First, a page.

The Ft. Worth cop case – another conviction with many strings attached?
In January 2019, when a jury brought back a guilty verdict against former Chicago cop Jason Van Dyke in the murder of Laquan McDonald, there were loud cheers that justice had been done; namely a white cop finally tried and convicted of the murder of an unarmed black man. Nearly a year later when the jury brought back a guilty verdict of former Dallas cop Amber Guyger in the murder of Botham Jean there were loud cheers again that justice had been done; namely another white cop finally tried and convicted for such a crime.
The cheers didn’t last. In both cases judges ignored the demands of prosecutors for long prison stretches and gave light-touch sentences. The ex-cops would appeal, and there was no guarantee that even these sentences would stand. In the case of Guyger, the sentence came with hugs, a Bible and hair strokes from the judge and a court deputy.
The convictions and the kid-glove treatment both former cops got is a glaring cautionary signal that convictions of cops are far different than the convictions of those without a badge and a gun. It starts just before their arrest. Police officials quickly hold press conferences and solemnly promise a thorough investigation. Meanwhile, they leak any damaging and scurrilous information about the victim they can. That’s any arrest record, any family deviancy, any drug and alcohol issues, or any other character assassination hits they can dredge up.
The smear job against Atatiana Jefferson was getting into gear when police flashed pictures of the gun that was found in her home. Mercifully, it fell flat when it was quickly noted the gun was legally registered and owned and Texas is an open carry state. An embarrassed Ft. Worth police chief and mayor quickly backpedaled and apologized that this smear was out there.
The cops are placed on administrative (paid) leave pending the start or finish of the pro forma promised investigation. When charges are filed, they are given an almost laughable bail given the seriousness of the crime. They post it immediately almost always through their police union. They do not serve one day in jail after they’re charged. Their defense lawyers almost always have lots of experience defending police officers accused of misconduct. Police unions bankroll their defense and spare no expense.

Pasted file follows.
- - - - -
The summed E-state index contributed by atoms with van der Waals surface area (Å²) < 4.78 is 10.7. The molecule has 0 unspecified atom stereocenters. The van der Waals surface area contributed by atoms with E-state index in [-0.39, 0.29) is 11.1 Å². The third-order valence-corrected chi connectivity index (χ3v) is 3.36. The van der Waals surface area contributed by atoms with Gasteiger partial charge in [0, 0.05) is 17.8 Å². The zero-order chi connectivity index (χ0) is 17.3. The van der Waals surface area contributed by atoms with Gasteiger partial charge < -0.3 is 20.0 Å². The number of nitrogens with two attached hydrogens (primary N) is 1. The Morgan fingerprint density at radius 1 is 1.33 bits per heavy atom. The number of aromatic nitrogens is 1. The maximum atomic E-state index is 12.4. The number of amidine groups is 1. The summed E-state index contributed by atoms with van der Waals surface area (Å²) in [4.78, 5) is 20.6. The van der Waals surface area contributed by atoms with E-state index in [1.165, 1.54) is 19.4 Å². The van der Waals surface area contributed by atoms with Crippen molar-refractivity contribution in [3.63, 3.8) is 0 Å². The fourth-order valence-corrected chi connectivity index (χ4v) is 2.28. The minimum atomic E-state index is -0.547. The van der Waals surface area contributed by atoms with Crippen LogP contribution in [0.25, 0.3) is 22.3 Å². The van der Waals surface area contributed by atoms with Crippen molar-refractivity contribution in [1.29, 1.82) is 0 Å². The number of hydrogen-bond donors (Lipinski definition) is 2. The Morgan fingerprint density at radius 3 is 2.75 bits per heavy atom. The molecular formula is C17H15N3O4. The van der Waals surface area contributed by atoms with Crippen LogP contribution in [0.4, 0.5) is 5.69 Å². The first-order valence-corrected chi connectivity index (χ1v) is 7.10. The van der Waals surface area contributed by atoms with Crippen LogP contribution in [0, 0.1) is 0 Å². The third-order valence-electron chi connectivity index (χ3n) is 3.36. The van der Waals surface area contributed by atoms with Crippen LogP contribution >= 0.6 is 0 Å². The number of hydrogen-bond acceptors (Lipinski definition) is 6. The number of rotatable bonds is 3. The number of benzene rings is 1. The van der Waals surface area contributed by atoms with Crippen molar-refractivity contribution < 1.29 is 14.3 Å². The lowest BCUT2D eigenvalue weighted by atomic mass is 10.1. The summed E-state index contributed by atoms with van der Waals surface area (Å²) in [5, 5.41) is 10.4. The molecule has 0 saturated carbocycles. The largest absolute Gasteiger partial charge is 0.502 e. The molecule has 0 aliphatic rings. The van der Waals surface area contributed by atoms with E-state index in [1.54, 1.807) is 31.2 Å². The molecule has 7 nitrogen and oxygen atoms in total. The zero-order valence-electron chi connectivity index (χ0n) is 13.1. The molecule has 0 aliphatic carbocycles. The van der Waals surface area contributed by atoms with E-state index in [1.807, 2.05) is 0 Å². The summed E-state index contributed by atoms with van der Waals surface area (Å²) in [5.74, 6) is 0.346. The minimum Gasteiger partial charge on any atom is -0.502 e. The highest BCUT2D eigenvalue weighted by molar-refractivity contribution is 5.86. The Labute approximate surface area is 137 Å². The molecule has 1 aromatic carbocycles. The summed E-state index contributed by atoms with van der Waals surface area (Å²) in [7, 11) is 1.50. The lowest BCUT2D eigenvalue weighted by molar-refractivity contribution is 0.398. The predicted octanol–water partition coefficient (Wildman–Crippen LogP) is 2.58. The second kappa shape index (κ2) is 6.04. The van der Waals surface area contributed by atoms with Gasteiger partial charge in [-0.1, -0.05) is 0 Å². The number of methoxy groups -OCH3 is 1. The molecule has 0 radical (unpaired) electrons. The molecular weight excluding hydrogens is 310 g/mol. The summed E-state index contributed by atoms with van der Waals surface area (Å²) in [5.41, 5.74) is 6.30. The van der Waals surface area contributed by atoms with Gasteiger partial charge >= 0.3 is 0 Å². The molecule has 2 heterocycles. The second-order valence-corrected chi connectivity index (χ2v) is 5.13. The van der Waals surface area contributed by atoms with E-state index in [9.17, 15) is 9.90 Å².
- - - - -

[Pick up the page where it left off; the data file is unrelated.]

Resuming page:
When the cops are tried by a jury, police defense attorneys seek to get as many middle-class people, whites and even blacks and Latinos, on the jury as possible. The presumption is that they are much more likely to believe the testimony of police and police defense witnesses than Black witnesses, defendants or even the victims. It’s a presumption that has been borne out in police misconduct trials time and again. It’s an uphill battle for prosecutors to overcome both pro-police attitudes and negative racial stereotypes.
There is also no ironclad standard of what is or isn’t an acceptable use of force in police misconduct cases. It often comes down to a judgment call by the officer. In the Rodney King beating case in 1992 in which four LAPD officers stood trial, defense attorneys painted King as the aggressor and claimed that the level of force used against him was justified. This pattern has been evident in a number of celebrated cases. Police claim that they feared for their lives in confronting civilians and they use deadly force solely in self-defense.
“I feared for my life” is still the tried and true standard police fallback tactic. In Dean’s case, the operative words are “perceived threat” from Jefferson.
Defense attorneys will claim the camera footage doesn’t show what led up to the shooting ⎯ the supposed aggravating circumstances. This tack has been used repeatedly in other instances where videos and cell phone footage catch a cop committing an abuse against an unarmed non-resisting citizen.
The other tack is to play for time. Dean’s trial at minimum is a year away. In that time people forget and passions cool. The cooling-off period works for the cop. The public outrage that immediately followed the killing is long gone and judges can ignore a prosecutor’s demand for tough sentencing with little fear of a public backlash.
So, Dean may wind up being another rare case of a cop convicted of murdering a black woman. If past history is any guide, his conviction will come with many strings attached.
Earl Ofari Hutchinson is an author and political analyst.